SphingoTec's endothelial function biomarker bio-ADM® improves risk stratification of sepsis patients at ICUs
- New study data show that monitoring blood levels of sphingotec’s endothelial function biomarker bio-ADM® on top of guideline parameter lactate improves risk stratification of sepsis patients admitted to intensive care units
- Monitoring of both, lactate and bio-ADM®, in sepsis patients allows early identification of patients that require immediate intervention at admission to the ICU.
- Sphingotec is set to launch a point-of-care bio-ADM® assay running on its proprietary automated Nexus IB10 instrument in mid-2020.
Hennigsdorf/Berlin, Germany, March 5, 2020 - Diagnostics company SphingoTec GmbH ("sphingotec", Hennigsdorf Germany) today reported on new data on the utility of endothelial function biomarker bioactive Adrenomedullin (bio-ADM®). The data show that bio-ADM® allows identification of sepsis patients who are at high risk of fatal outcomes despite low or decreasing levels of the routinely monitored parameter lactate. Lactate, a parameter that identifies reduced blood oxygenation of tissue, is routinely used as a reference in the diagnosis of septic shock. However, lactate is rather unspecific to sepsis and insensitive. This limitation can be overcome by monitoring, in addition to lactate, the blood levels of bio-ADM®, a biomarker that can reliably detect blood vessel leakage, one of the main causes of septic shock.
According to recent findings published in Critical Care, data from over 500 sepsis patients enrolled in the AdrenOSS-1 study demonstrate the added value of bio-ADM® to lactate monitoring. The AdrenOSS-1 study investigators could show that even though normalizing lactate levels indicate a significantly decreased risk of mortality, an additional measurement of bio-ADM® blood levels can help identify those patients that are still at risk of fatal outcomes despite their lower lactate levels. Among septic patients with decreasing lactate, high bio-ADM® levels identified patients who had a 4-time higher mortality risk than patients with low bio-ADM levels. According to the authors of the study, measurement of bio-ADM® on top of lactate may help refine risk stratification and thus guide resuscitation during sepsis.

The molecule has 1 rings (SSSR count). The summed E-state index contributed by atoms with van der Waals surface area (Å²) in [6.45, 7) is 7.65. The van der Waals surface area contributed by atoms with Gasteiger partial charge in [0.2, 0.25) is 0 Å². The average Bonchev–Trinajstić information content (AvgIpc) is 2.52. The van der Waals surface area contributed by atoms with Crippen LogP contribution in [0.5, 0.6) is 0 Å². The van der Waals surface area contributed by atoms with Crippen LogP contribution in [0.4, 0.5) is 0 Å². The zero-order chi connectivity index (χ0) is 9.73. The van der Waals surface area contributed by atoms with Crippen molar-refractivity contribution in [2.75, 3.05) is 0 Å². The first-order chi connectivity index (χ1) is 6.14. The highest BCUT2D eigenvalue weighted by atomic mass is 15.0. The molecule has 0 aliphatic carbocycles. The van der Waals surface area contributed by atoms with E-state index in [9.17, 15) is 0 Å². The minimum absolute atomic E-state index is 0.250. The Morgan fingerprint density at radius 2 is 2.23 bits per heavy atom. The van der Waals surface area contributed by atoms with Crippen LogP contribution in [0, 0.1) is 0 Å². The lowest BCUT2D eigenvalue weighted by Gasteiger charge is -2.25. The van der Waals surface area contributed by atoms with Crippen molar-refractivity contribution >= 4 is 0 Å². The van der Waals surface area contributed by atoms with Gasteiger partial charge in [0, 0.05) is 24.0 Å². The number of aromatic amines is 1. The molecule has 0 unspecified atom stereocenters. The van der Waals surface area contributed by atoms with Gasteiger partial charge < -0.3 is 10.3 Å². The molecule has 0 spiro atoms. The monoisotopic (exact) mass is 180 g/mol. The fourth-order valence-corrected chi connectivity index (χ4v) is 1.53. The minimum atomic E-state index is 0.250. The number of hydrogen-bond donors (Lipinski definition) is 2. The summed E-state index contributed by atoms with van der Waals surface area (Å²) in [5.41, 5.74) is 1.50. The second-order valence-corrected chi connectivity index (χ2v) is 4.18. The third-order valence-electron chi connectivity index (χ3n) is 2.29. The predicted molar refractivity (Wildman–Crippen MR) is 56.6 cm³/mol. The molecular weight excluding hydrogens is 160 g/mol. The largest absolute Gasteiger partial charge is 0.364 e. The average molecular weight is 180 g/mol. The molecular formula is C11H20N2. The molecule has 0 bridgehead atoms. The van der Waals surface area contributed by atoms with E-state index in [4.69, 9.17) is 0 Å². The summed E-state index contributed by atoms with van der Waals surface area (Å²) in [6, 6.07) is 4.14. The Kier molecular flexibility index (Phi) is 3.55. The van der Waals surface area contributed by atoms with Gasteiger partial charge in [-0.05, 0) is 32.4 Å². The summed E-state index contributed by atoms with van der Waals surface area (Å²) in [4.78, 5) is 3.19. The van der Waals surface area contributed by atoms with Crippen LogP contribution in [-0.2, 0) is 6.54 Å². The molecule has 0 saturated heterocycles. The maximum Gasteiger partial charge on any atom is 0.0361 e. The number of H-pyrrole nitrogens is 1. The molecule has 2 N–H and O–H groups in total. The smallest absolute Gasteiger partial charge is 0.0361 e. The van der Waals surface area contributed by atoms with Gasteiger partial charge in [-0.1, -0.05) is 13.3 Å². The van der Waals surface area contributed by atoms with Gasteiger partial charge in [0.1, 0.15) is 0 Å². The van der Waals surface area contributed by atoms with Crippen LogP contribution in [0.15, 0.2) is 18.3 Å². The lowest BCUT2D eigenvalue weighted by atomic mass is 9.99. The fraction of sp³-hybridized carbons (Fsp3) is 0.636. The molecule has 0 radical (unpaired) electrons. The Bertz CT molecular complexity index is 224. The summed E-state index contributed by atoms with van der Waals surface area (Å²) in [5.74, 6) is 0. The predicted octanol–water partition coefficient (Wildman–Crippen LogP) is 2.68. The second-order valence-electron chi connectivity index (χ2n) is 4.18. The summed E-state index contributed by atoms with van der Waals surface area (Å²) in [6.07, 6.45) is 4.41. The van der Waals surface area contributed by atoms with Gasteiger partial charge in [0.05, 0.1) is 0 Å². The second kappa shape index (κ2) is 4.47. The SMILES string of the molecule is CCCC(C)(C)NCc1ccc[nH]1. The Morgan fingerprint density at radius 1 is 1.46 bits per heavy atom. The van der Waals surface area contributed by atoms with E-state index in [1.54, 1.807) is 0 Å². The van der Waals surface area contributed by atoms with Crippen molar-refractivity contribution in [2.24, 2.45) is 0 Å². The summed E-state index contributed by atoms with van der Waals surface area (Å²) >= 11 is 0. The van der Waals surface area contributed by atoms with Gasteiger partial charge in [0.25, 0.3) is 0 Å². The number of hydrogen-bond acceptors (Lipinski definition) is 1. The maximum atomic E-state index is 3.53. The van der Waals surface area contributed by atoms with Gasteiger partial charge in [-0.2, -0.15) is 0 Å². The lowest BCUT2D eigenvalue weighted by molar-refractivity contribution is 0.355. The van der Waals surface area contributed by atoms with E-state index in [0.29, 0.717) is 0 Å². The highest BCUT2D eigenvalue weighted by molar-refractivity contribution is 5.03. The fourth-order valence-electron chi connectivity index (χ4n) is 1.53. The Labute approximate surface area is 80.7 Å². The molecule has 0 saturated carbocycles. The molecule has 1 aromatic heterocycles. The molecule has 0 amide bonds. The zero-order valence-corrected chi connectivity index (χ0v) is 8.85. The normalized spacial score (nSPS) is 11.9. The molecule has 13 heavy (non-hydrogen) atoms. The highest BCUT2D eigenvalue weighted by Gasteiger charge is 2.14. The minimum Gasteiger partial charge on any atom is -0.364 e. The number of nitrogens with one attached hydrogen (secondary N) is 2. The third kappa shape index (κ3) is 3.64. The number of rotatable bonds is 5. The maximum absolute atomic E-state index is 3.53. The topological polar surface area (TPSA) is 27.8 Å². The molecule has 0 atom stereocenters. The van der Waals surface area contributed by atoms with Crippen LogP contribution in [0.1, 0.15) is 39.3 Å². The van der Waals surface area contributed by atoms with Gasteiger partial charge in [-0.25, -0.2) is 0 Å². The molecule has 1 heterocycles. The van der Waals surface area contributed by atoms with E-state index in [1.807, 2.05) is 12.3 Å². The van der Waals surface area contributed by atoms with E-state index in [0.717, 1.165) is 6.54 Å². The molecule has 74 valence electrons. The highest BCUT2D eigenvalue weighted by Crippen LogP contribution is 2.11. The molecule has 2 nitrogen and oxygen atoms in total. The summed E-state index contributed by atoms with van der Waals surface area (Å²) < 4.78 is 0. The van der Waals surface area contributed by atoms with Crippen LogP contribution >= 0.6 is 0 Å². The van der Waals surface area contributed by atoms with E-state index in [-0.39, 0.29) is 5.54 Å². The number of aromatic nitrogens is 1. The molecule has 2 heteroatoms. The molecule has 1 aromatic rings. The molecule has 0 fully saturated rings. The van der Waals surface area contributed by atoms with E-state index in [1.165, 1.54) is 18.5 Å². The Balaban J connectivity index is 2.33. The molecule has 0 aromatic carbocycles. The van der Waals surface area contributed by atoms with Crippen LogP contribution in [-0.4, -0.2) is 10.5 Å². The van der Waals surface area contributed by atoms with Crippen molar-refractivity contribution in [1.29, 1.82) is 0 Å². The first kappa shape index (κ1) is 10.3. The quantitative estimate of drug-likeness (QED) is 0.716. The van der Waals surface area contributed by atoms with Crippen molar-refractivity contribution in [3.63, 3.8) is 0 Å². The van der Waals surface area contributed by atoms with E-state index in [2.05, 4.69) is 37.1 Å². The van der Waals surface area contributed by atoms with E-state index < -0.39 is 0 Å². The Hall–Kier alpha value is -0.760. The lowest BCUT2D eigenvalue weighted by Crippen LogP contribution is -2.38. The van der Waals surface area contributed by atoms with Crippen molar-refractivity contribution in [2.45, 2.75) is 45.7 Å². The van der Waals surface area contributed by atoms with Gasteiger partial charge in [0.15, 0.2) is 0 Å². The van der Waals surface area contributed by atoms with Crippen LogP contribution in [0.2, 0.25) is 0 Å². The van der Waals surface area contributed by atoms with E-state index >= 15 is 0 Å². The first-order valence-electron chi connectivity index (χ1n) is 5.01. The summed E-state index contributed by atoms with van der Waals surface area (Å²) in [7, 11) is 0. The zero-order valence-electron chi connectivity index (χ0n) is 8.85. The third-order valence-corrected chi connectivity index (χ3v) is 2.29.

Lactate has been used for more than 30 years to monitor organ hypoperfusion in sepsis patients. However, lactate blood levels are influenced by many other physiological and pathological processes. Clinical data from more than 22,000 patients demonstrate that high bio-ADM® levels independently from inflammation and co-morbidities indicate distortions in the barrier function of the inner cell sheet of blood vessels, the endothelium. Loss of this barrier function is considered a key driver in the development of hypotension and eventually septic shock with loss of organ perfusion in sepsis patients. According to sphingotec’s research, bio-ADM® can explain about 60% of the fatal outcomes in sepsis.
“Our biomarker bio-ADM® can reliably support acute care physicians in identifying high-risk sepsis patients” said Dr. Andreas Bergmann, founder and CEO of sphingotec. “We are set to launch the fully automated CE-IVD-marked point-of-care bio-ADM® assay on our widely established Nexus IB10 immunoassay instrument by mid-2020. We are convinced that this rapid test for bio-ADM® will support earlier treatment decisions and thereby will assist clinical decisions that may improve the outcomes of patients at ICUs and emergency departments.”
1. Benjamin G. Chousterman et al (2020): Added value of serial bio-adrenomedullin measurement in addition to lactate for the prognosis of septic patients admitted to ICU,. doi:10.1186/s13054-020-2794-x
2. Mebazaa et al (2018): Circulating adrenomedullin estimates survival and reversibility of organ failure in sepsis: the prospective observational multinational Adrenomedullin and Outcome in Sepsis and Septic Shock-1 (AdrenOSS-1) study, Crit Care, doi: 10.1186/s13054-018-2243-2